Drivers confused by which lights to use and when have been given handy advice by motoring experts.
With the dark mornings and nights, the team at LeaseCar.uk have simplified guidance explaining the different lights and when they should be switched on.
Dipped headlights are the ones motorists use the majority of the time with them only going on to full beam on unlit stretches of road.
Sidelights, fog lights and hazard warning lights are all explained too as well as some of the rules around using them.
Tim Alcock from Leasecar.uk said: “When you’ve been driving for some time, knowing what lights to use and when becomes second nature.
“For new or reluctant drivers, it can be a real learning curve. As well as judging when you should actually put them on, it’s also about using the right lights so you’re not dazzling other road used and putting them in danger.
“These practical tips will certainly answer those questions.”
Here is LeaseCars guide to car lights and when to use them.
These are the most commonly used and according to the Highway Code, ‘you must use headlights when visibility is seriously reduced’. Seriously reduced is defined as when you are able to see less than 100m in front of you. They should be on when you’re driving at night or in bad weather.
Full beam headlights
Full beam headlights are the brightest lights and should only be used on unlit stretches of road at night. But, if there’s traffic coming the other way, you’re following another vehicle or driving on left turning bends, turn them down. They can be dazzling and may cause accidents. Never used these during daylight.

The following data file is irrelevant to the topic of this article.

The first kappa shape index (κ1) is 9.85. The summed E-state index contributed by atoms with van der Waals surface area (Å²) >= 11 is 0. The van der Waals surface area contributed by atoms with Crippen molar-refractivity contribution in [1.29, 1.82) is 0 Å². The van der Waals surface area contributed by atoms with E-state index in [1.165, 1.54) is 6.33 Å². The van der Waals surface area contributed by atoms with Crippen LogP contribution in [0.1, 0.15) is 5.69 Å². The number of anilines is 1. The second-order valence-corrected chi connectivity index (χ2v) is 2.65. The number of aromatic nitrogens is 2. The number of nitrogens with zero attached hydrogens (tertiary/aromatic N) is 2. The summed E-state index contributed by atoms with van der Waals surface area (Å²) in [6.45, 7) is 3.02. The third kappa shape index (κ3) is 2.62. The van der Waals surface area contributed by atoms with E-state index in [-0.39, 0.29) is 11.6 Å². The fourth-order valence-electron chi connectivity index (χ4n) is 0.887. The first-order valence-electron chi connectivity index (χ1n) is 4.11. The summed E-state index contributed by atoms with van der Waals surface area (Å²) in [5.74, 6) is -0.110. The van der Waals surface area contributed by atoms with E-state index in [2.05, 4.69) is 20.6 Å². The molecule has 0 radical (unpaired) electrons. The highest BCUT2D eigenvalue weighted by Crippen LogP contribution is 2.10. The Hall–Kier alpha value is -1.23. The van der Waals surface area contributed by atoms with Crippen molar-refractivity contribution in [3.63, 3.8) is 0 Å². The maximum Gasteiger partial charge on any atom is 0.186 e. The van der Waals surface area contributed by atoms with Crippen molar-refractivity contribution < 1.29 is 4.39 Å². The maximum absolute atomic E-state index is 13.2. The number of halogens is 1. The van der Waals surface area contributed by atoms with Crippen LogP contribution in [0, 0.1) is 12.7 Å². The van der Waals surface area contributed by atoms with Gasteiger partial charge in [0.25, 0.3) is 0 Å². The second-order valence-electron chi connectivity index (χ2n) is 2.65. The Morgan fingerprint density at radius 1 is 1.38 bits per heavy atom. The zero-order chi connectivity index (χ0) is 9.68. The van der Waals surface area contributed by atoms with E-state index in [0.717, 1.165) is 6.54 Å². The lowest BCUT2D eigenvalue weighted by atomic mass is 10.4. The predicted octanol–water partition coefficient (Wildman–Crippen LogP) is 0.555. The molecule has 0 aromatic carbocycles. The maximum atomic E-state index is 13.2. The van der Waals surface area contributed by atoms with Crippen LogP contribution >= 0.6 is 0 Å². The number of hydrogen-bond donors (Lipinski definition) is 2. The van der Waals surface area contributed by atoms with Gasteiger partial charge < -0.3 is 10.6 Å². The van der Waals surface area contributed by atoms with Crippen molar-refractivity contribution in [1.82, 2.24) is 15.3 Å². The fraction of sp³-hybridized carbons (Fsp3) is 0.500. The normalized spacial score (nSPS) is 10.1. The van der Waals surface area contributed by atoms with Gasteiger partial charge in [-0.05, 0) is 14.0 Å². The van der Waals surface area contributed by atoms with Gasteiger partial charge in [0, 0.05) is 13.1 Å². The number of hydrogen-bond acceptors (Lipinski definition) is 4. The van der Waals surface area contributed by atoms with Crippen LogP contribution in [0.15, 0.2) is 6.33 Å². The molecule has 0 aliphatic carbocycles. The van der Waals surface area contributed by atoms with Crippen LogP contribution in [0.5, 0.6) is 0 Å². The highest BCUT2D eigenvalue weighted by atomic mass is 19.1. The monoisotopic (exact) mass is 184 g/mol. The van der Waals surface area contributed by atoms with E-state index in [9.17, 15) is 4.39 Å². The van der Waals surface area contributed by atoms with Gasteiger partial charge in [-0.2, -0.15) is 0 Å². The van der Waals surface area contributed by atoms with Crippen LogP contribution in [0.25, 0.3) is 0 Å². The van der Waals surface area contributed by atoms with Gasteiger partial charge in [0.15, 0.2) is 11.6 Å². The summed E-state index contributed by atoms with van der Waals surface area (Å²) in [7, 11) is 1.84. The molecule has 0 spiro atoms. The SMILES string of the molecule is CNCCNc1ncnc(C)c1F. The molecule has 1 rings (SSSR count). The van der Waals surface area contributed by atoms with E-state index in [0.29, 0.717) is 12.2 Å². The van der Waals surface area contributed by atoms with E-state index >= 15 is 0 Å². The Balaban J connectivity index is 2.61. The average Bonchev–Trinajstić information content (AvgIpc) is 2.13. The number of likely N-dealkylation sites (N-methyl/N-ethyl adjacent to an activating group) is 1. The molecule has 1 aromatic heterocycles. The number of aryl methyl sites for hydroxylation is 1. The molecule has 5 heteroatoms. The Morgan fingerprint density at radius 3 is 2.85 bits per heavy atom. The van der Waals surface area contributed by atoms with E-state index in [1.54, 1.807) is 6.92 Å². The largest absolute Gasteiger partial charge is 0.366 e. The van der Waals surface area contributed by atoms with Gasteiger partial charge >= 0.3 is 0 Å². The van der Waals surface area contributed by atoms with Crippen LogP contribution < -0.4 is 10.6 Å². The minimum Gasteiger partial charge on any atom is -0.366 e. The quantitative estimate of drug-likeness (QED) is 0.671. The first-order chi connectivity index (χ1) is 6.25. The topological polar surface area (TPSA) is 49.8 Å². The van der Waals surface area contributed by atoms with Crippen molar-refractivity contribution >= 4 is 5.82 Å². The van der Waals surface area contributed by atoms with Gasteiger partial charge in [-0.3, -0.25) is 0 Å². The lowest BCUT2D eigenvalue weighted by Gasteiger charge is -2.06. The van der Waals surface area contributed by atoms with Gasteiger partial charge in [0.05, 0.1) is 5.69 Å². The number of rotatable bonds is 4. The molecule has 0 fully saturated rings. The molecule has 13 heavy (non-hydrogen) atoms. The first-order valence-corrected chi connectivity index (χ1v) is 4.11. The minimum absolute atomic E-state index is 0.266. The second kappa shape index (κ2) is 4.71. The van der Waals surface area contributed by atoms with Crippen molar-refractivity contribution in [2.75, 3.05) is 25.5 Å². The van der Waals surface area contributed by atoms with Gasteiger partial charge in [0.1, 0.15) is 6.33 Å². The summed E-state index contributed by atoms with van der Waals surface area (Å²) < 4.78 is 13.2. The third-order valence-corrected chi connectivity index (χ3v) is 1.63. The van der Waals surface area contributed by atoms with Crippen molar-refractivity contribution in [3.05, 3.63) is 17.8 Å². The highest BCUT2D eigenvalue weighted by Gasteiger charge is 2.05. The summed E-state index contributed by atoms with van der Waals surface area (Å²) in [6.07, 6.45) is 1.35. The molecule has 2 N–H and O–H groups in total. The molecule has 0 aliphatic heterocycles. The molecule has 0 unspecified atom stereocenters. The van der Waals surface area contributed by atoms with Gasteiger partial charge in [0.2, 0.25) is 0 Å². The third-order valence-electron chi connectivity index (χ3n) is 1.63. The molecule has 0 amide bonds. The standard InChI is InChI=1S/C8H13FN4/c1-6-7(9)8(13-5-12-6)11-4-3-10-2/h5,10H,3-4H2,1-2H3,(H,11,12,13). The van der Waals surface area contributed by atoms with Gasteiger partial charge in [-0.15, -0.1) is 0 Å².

Sidelights / Parking lights
These aren’t as bright as headlights. They’re best used to make your vehicle visible when it’s not quite dark enough to use the main lights. However, the Highway Code states all vehicles must display parking lights or sidelights when parked on a road or lay-by with a speed limit above 30mph.
As the name suggest, these should be used when its foggy and visibility is less than 100m. Do remember not to use them when visibility is better than that as they can dazzle other drivers.
Hazard warning lights
These warn other drivers that you’re causing a temporary obstruction. They’re on all corners of your car and are the light usually used as indicators. You can use your hazard lights if you’re on a motorway and need to warn other drivers about an obstruction up ahead.
These automatically switch on when your headlights are on.
These show other drivers you’ve applied your brakes and are slowing down. Keep them clean and check they’re working. A faulty brake light could mean a verbal warning, fixed penalty notice and a vehicle defect rectification notice.